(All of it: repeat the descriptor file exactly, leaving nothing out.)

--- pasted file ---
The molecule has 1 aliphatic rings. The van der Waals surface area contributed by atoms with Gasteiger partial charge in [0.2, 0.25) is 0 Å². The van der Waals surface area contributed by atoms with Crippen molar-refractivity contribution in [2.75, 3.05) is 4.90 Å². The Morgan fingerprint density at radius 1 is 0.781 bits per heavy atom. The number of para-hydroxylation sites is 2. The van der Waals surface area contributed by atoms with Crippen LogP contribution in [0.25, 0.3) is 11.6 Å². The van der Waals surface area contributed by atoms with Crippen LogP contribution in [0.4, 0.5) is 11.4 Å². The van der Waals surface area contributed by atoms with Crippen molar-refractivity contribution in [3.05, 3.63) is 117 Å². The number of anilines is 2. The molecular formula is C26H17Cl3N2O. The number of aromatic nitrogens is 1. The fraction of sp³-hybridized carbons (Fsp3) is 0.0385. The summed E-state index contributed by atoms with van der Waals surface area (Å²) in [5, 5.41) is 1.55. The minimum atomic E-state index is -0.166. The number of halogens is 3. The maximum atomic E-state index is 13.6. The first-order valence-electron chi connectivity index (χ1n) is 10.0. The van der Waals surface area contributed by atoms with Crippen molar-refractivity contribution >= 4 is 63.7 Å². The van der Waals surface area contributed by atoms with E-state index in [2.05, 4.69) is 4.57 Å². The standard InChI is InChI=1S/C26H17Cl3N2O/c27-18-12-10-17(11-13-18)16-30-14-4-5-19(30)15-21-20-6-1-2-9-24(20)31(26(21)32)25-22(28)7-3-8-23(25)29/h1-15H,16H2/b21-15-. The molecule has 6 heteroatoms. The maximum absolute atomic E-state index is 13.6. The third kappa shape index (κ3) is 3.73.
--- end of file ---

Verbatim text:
The molecule has 1 aliphatic rings. The van der Waals surface area contributed by atoms with Gasteiger partial charge in [0.2, 0.25) is 0 Å². The van der Waals surface area contributed by atoms with Crippen molar-refractivity contribution in [2.75, 3.05) is 4.90 Å². The Morgan fingerprint density at radius 1 is 0.781 bits per heavy atom. The number of para-hydroxylation sites is 2. The van der Waals surface area contributed by atoms with Crippen LogP contribution in [0.25, 0.3) is 11.6 Å². The van der Waals surface area contributed by atoms with Crippen LogP contribution in [0.4, 0.5) is 11.4 Å². The van der Waals surface area contributed by atoms with Crippen molar-refractivity contribution in [3.05, 3.63) is 117 Å². The number of anilines is 2. The molecular formula is C26H17Cl3N2O. The number of aromatic nitrogens is 1. The fraction of sp³-hybridized carbons (Fsp3) is 0.0385. The summed E-state index contributed by atoms with van der Waals surface area (Å²) in [5, 5.41) is 1.55. The minimum atomic E-state index is -0.166. The number of halogens is 3. The maximum atomic E-state index is 13.6. The first-order valence-electron chi connectivity index (χ1n) is 10.0. The van der Waals surface area contributed by atoms with Crippen molar-refractivity contribution >= 4 is 63.7 Å². The van der Waals surface area contributed by atoms with E-state index in [2.05, 4.69) is 4.57 Å². The standard InChI is InChI=1S/C26H17Cl3N2O/c27-18-12-10-17(11-13-18)16-30-14-4-5-19(30)15-21-20-6-1-2-9-24(20)31(26(21)32)25-22(28)7-3-8-23(25)29/h1-15H,16H2/b21-15-. The molecule has 6 heteroatoms. The maximum absolute atomic E-state index is 13.6. The third kappa shape index (κ3) is 3.73.